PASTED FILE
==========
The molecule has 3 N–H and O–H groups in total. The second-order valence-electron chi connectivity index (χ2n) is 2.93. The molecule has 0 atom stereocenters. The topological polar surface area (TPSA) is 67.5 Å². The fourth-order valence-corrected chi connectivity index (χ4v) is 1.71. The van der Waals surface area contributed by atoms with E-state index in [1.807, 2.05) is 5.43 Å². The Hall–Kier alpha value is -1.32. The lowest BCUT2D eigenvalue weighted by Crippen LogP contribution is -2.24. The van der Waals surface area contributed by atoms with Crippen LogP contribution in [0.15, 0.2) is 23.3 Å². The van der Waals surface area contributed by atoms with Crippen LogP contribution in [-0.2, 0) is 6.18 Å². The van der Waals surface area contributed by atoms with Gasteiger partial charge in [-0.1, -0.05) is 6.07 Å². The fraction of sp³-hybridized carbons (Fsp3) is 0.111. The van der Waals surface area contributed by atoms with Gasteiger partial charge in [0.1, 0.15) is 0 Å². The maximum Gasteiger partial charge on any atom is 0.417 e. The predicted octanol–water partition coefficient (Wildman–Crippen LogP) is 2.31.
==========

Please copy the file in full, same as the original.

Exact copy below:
The molecule has 3 N–H and O–H groups in total. The second-order valence-electron chi connectivity index (χ2n) is 2.93. The molecule has 0 atom stereocenters. The topological polar surface area (TPSA) is 67.5 Å². The fourth-order valence-corrected chi connectivity index (χ4v) is 1.71. The van der Waals surface area contributed by atoms with E-state index in [1.807, 2.05) is 5.43 Å². The Hall–Kier alpha value is -1.32. The lowest BCUT2D eigenvalue weighted by Crippen LogP contribution is -2.24. The van der Waals surface area contributed by atoms with Crippen LogP contribution in [0.15, 0.2) is 23.3 Å². The van der Waals surface area contributed by atoms with Crippen LogP contribution in [-0.2, 0) is 6.18 Å². The van der Waals surface area contributed by atoms with Gasteiger partial charge in [-0.1, -0.05) is 6.07 Å². The fraction of sp³-hybridized carbons (Fsp3) is 0.111. The van der Waals surface area contributed by atoms with Gasteiger partial charge in [0.1, 0.15) is 0 Å². The maximum Gasteiger partial charge on any atom is 0.417 e. The predicted octanol–water partition coefficient (Wildman–Crippen LogP) is 2.31.